9/12/2010 – Catholic Online -
Since President Barack Obama has taken office, the numbers of America’s poor has steadily climbed. Working-age poor people are reaching the levels of the 1960s, before the national war on poverty.
Census figures for 2009 are to be released this week, and demographers expect troubling statistics.
The findings come at a most unfortunate time – seven weeks before Congressional elections, with many Democrats and Obama supporters expected to be voted out. The expected increase, from 13.2 percent to about 15 percent people living below the poverty line, would be another blow to Democrats struggling to persuade voters to keep them in power.
If these estimates hold true, some 45 million people in this country — more than one in seven, were poor last year. It would be the highest single-year increase since the government began calculating poverty figures in 1959. The previous high was in 1980 when the rate jumped 1.3 percentage points to 13 percent during the energy crisis.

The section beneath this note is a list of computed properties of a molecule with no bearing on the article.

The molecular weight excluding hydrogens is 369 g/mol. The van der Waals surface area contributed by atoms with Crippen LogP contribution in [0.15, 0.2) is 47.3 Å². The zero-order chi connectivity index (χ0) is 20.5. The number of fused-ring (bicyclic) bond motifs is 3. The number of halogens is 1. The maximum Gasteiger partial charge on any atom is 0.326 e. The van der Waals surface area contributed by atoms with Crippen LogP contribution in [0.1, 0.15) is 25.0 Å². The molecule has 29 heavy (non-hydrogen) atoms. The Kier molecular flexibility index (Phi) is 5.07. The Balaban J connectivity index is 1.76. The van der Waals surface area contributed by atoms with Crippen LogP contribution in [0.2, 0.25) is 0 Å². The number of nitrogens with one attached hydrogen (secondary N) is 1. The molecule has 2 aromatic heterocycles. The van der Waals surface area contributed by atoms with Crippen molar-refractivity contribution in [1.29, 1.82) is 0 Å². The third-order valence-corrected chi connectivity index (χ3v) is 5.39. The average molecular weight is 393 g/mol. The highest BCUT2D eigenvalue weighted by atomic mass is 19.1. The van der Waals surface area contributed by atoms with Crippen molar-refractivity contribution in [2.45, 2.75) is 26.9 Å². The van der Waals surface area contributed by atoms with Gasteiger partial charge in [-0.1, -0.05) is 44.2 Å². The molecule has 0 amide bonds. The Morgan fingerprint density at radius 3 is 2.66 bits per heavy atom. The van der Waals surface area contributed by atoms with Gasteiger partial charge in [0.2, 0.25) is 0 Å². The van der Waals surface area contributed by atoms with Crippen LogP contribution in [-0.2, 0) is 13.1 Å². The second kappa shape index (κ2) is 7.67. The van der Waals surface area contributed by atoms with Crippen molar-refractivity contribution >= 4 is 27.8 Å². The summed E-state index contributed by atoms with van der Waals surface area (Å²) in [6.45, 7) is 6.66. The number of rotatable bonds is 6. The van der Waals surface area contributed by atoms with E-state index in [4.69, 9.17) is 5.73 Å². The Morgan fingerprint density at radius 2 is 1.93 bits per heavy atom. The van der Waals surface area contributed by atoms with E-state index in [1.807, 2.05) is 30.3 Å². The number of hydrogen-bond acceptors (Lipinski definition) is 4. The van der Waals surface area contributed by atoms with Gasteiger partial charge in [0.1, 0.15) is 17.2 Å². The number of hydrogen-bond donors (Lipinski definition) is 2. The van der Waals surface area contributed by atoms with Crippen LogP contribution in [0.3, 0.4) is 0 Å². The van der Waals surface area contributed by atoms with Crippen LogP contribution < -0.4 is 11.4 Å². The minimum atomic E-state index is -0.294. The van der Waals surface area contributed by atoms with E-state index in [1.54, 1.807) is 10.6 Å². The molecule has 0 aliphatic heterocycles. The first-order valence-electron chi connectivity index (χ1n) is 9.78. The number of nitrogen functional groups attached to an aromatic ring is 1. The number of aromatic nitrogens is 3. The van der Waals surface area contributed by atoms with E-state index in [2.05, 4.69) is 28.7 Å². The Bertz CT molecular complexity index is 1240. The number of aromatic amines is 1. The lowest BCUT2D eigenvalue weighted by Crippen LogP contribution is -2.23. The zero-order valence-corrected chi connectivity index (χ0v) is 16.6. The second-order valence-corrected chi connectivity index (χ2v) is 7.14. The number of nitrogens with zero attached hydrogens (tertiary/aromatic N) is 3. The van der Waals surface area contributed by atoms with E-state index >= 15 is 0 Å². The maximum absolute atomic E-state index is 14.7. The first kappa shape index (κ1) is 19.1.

“The most important anti-poverty effort is growing the economy and making sure there are enough jobs out there,” Obama said at a news conference last week. The president stressed his commitment to helping the poor achieve middle-class status. “If we can grow the economy faster and create more jobs, then everybody is swept up into that virtuous cycle.”
Among the 18-64 working-age population, the demographers expect a rise beyond 12.4 percent, up from 11.7 percent. These figures would make it the highest since at least 1965, when Democratic president Lyndon B. Johnson, launched the war on poverty.
Demographers feel that the report will also show child poverty increasing from 19 percent to more than 20 percent. In addition, the figures will show that African Americans and Latinos were disproportionately hit, based on their higher rates of unemployment.
Metropolitan areas that posted the largest gains in poverty included Modesto, California, Detroit, Cape Coral-Fort Myers, Florida, Los Angeles and Las Vegas.
“My guess is that politically these figures will be greeted with alarm and dismay but they won’t constitute a clarion call to action,” William Galston, a domestic policy aide for President Bill Clinton says. “I hope the parties don’t blame each other for the desperate circumstances of desperate people. That would be wrong in my opinion. But that’s not to say it won’t happen.”
HT: Catholic Online